Increased Insecticide Use Protects Onions from Viral Infections

weeds

Onions infected with iris yellow spot virus

Iris Yellow Spot Virus (IYSV) was first discovered in the U.S.in 1989 infecting onions in the Treasure Valley of Idaho and Oregon. IYSV typically does not kill plants; however the virus reduces plant vigor and bulb size. Once plants are infected with IYSV, there is no cure. The virus is transmitted to onions by the feeding of an insect: onion thrips. The disease spreads rapidly in fields with large numbers of thrips. Losses up to 100% have been reported. Onion thrips populations are reduced by the application of insecticides in onion fields thus preventing transmission of the disease to onion plants.

Iris yellow spot virus pressure in this region has not been nearly as bad as it was last year, when it wiped out some onion fields. “The virus seems to have been held off well this year,” said Paul Skeen, who farms near Nyssa, Ore. Farmers in the Treasure Valley area of southwestern Idaho and eastern Oregon produce about 25 percent of the nation’s bulb onions and the virus is one of their main production challenges. It weakens the plant and reduces onion production. It can substantially reduce onion bulb size, which is important because larger onions fetch a higher price. The disease is spread to onions by thrips, and Skeen said many growers in the area started spraying for thrips earlier this season and they sprayed more often. Skeen started spraying 10 days earlier and sprayed every seven to 10 days as opposed to every 14-20 as he has done in past seasons. “I’ve got a good crop coming because I stayed on top of it. I think everybody’s been doing that,” he said.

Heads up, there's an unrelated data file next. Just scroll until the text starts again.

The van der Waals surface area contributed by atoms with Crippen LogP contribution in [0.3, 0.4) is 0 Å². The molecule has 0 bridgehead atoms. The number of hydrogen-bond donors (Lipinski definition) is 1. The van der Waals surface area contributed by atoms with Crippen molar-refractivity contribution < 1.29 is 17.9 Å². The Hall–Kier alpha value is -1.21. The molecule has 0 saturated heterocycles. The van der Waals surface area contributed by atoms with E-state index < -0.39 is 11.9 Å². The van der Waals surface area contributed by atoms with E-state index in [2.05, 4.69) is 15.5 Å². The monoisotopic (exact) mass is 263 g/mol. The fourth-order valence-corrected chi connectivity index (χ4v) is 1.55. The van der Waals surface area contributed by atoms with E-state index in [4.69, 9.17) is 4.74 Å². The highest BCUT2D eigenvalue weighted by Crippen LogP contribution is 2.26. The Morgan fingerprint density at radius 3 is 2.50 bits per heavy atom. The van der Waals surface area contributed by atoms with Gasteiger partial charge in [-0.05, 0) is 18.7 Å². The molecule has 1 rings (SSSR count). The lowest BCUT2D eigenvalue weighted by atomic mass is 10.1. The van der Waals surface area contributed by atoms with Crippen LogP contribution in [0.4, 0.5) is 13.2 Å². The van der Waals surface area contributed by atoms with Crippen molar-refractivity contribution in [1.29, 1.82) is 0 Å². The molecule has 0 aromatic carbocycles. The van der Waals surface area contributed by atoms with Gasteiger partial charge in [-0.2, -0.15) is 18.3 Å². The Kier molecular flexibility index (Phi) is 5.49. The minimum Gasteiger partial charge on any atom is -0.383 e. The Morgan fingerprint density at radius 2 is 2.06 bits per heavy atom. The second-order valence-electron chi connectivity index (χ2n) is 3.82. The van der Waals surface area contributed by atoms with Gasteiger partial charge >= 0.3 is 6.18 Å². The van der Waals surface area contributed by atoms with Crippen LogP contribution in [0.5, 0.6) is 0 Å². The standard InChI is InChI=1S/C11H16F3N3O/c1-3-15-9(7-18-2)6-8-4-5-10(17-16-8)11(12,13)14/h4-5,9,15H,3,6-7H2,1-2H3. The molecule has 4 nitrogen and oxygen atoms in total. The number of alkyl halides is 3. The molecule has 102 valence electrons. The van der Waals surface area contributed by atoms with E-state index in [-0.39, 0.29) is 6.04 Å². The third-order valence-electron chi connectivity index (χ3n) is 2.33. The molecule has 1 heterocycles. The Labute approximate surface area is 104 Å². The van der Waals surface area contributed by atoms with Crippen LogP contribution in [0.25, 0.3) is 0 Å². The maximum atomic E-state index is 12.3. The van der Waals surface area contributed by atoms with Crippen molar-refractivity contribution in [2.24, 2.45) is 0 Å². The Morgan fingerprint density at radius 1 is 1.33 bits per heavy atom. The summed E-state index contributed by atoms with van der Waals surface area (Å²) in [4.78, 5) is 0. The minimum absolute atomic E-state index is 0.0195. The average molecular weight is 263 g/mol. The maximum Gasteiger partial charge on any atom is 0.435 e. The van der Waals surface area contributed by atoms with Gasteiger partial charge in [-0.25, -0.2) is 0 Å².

While onion growers in the Treasure Valley area typically start their thrip spraying programs around Memorial Day, many started in early May this year, said Stuart Reitz, an OSU cropping systems extension agent in Malheur County. While onion growers in this area normally make about six applications for thrips in a season, many have made eight or nine already this year and a few are up to 10, he said. “That helped keep the thrips population down,” Reitz said.

Author: Ellis, S.
Affiliation: Reporter.
Title: Onion virus pressure not as severe as last year.
Source: Capital Press. August 8, 2014.

Advertisements

Leave a Reply

Fill in your details below or click an icon to log in:

WordPress.com Logo

You are commenting using your WordPress.com account. Log Out / Change )

Twitter picture

You are commenting using your Twitter account. Log Out / Change )

Facebook photo

You are commenting using your Facebook account. Log Out / Change )

Google+ photo

You are commenting using your Google+ account. Log Out / Change )

Connecting to %s